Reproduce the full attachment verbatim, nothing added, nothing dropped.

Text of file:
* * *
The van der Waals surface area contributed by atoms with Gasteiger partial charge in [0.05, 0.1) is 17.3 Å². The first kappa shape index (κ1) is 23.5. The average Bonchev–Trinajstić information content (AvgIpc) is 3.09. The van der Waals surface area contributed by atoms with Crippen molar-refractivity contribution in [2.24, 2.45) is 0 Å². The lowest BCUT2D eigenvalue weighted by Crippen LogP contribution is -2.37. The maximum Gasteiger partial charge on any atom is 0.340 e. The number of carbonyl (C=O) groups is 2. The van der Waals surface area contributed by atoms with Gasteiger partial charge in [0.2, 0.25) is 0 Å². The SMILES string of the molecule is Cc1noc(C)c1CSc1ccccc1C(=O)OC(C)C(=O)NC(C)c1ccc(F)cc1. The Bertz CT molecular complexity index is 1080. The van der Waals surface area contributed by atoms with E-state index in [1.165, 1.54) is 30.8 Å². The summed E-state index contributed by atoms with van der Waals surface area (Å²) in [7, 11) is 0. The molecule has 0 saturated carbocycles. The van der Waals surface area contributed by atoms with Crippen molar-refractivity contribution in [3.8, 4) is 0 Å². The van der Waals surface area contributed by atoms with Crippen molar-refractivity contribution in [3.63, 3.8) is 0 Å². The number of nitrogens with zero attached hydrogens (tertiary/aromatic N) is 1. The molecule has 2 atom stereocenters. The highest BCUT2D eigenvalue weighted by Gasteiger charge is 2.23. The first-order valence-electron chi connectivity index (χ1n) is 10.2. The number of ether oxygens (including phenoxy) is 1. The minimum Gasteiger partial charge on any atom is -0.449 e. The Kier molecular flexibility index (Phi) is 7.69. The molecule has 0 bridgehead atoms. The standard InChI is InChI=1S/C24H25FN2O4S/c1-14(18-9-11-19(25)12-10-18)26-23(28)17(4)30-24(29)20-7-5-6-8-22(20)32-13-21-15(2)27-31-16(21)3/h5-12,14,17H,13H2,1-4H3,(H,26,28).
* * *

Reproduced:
The van der Waals surface area contributed by atoms with Gasteiger partial charge in [0.05, 0.1) is 17.3 Å². The first kappa shape index (κ1) is 23.5. The average Bonchev–Trinajstić information content (AvgIpc) is 3.09. The van der Waals surface area contributed by atoms with Crippen molar-refractivity contribution in [2.24, 2.45) is 0 Å². The lowest BCUT2D eigenvalue weighted by Crippen LogP contribution is -2.37. The maximum Gasteiger partial charge on any atom is 0.340 e. The number of carbonyl (C=O) groups is 2. The van der Waals surface area contributed by atoms with Gasteiger partial charge in [0.2, 0.25) is 0 Å². The SMILES string of the molecule is Cc1noc(C)c1CSc1ccccc1C(=O)OC(C)C(=O)NC(C)c1ccc(F)cc1. The Bertz CT molecular complexity index is 1080. The van der Waals surface area contributed by atoms with E-state index in [1.165, 1.54) is 30.8 Å². The summed E-state index contributed by atoms with van der Waals surface area (Å²) in [7, 11) is 0. The molecule has 0 saturated carbocycles. The van der Waals surface area contributed by atoms with Crippen molar-refractivity contribution in [3.8, 4) is 0 Å². The van der Waals surface area contributed by atoms with Crippen molar-refractivity contribution in [3.63, 3.8) is 0 Å². The number of nitrogens with zero attached hydrogens (tertiary/aromatic N) is 1. The molecule has 2 atom stereocenters. The highest BCUT2D eigenvalue weighted by Gasteiger charge is 2.23. The first-order valence-electron chi connectivity index (χ1n) is 10.2. The number of ether oxygens (including phenoxy) is 1. The minimum Gasteiger partial charge on any atom is -0.449 e. The Kier molecular flexibility index (Phi) is 7.69. The molecule has 0 bridgehead atoms. The standard InChI is InChI=1S/C24H25FN2O4S/c1-14(18-9-11-19(25)12-10-18)26-23(28)17(4)30-24(29)20-7-5-6-8-22(20)32-13-21-15(2)27-31-16(21)3/h5-12,14,17H,13H2,1-4H3,(H,26,28).